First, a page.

Git Rebase vs. Merge
Before I worked on a large application with many other developers, I never put much thought into the
git process. I learned the basic commands required to collaborate with one other person and push personal projects to Github.
I had never heard of
git rebase until a coworker suggested our team start using it instead of
git merge. We’re all in different time zones and pushing changes throughout the day to the
dev branch. When I was ready to push my code, I would switch to the
dev branch and pull the changes:
git checkout dev
And then go back to my branch and merge the current
dev branch into my own:
git checkout my_branch
git merge dev
Then I would test my changes and make sure everything was still working fine.
While merging allowed us to test our code with other developers’ code before adding the changes to the
dev branch, it made a mess of the repository’s commit history. If anyone needed to trace a bug back to its source, it would be extremely difficult to follow the history of the project.
This is because
git merge takes all of my commits and inserts them chronologically into the list of commits that have been added to the
dev branch since I created my own branch.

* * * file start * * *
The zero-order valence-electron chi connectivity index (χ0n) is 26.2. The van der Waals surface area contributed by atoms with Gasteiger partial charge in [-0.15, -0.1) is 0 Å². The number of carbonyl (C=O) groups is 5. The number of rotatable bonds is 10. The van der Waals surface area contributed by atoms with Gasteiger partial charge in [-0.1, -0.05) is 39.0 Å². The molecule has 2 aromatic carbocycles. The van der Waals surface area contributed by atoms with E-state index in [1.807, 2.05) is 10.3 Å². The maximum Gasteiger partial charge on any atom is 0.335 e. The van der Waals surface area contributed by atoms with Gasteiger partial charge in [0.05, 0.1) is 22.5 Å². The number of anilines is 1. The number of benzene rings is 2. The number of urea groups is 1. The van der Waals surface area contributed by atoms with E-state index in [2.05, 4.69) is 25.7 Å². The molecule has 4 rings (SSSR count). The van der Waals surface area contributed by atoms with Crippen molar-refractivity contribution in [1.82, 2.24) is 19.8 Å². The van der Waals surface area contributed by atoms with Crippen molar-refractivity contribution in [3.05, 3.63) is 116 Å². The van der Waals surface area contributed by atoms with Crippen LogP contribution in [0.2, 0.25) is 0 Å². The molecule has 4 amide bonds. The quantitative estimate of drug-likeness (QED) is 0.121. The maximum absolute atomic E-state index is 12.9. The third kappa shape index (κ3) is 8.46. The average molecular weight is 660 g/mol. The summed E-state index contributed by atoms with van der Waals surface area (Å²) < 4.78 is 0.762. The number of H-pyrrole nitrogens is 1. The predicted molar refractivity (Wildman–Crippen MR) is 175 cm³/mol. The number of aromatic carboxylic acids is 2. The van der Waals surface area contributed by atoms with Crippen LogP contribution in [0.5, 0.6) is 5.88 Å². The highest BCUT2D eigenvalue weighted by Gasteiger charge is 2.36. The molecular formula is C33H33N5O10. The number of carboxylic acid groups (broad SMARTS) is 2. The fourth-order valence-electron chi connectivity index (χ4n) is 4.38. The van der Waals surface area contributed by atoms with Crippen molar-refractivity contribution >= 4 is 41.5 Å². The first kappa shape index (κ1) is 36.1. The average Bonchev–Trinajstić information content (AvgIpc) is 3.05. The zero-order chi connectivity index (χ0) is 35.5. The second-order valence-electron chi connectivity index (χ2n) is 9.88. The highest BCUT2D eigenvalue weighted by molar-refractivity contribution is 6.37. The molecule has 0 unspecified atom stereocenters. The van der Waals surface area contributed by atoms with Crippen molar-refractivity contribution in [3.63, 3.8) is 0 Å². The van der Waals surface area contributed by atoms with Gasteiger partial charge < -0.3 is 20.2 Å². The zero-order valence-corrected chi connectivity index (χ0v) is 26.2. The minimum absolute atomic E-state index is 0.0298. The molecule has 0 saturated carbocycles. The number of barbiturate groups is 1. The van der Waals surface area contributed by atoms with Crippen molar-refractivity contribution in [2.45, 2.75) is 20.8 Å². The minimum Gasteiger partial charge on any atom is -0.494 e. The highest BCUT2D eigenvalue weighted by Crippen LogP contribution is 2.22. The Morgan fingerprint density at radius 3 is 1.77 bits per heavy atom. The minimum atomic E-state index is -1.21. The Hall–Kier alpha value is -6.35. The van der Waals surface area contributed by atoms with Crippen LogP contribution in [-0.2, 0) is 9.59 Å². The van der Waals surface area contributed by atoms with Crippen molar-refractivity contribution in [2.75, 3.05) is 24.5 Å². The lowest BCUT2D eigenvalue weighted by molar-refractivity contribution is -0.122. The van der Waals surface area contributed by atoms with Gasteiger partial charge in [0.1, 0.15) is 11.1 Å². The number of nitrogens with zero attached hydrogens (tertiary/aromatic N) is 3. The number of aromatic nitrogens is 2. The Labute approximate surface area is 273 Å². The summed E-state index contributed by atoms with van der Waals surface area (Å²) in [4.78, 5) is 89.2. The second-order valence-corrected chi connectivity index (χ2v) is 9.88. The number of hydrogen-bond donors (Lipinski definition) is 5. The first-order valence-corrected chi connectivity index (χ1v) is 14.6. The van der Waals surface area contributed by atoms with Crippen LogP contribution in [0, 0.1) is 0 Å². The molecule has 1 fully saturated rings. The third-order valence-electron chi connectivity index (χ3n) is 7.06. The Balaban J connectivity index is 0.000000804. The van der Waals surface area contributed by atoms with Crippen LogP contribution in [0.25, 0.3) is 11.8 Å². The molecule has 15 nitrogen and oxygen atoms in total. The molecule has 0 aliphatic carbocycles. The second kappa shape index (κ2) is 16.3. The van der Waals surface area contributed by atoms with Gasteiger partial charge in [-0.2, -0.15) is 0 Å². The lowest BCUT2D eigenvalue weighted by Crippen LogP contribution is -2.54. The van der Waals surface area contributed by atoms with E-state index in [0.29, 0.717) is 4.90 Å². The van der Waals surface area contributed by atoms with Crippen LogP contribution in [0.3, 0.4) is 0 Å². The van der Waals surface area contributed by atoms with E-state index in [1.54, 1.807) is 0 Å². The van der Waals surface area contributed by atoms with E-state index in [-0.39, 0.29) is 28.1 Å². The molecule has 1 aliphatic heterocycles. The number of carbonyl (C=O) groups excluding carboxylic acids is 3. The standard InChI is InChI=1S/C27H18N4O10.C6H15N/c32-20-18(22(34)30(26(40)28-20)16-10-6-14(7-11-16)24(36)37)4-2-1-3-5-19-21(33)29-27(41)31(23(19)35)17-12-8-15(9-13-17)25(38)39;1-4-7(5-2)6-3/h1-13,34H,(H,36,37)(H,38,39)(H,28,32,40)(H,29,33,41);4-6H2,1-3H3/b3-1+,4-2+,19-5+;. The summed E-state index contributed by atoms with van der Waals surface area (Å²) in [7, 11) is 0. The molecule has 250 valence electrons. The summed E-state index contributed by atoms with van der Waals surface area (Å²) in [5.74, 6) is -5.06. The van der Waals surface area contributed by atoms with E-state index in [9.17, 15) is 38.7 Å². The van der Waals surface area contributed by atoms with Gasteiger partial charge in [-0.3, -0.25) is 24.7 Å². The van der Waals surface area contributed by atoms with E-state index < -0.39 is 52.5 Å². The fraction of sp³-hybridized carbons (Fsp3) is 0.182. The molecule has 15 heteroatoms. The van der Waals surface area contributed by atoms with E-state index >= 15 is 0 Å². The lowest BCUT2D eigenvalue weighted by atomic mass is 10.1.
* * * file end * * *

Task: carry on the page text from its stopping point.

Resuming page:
For example, let’s say there are three developers who all create branches from the
dev branch at the same time. Each developer makes three commits. The first developer names them
commit B, and
commit C. The second,
F. The third,
The first developer pushes his changes to
dev first. Then, the second developer uses
git merge dev to test their changes with the first developer’s and the third developer does the same.
The commit history ends up like this:
All of the commits are ordered by when they happened, but we want them to be grouped by contribution. It would be a lot easier to read this history if it were ordered, in this case, alphabetically. Also, it would be nice to get rid of those extra merge commits before each pull request.
git rebase. While
git merge dev commits the changes from
dev to my working branch,
git rebase dev takes the
dev branch and makes it the
HEAD of my working branch, placing my changes on top of the current
In other words, it’s like I created my branch from the current
dev, not the outdated
dev code I did create it from.
For example, if we take the same three developers from before with the same commits in the same chronological order, but we use
git rebase dev instead of
git merge dev, we’ll see the difference in the commit history:
Now that I’m looking at it, I realize I should have used the same letters as before. Nevertheless, you can see how much cleaner this is. The commits are in alphabetical order and divided by the pull request merge, making it really easy to see each developer’s contribution.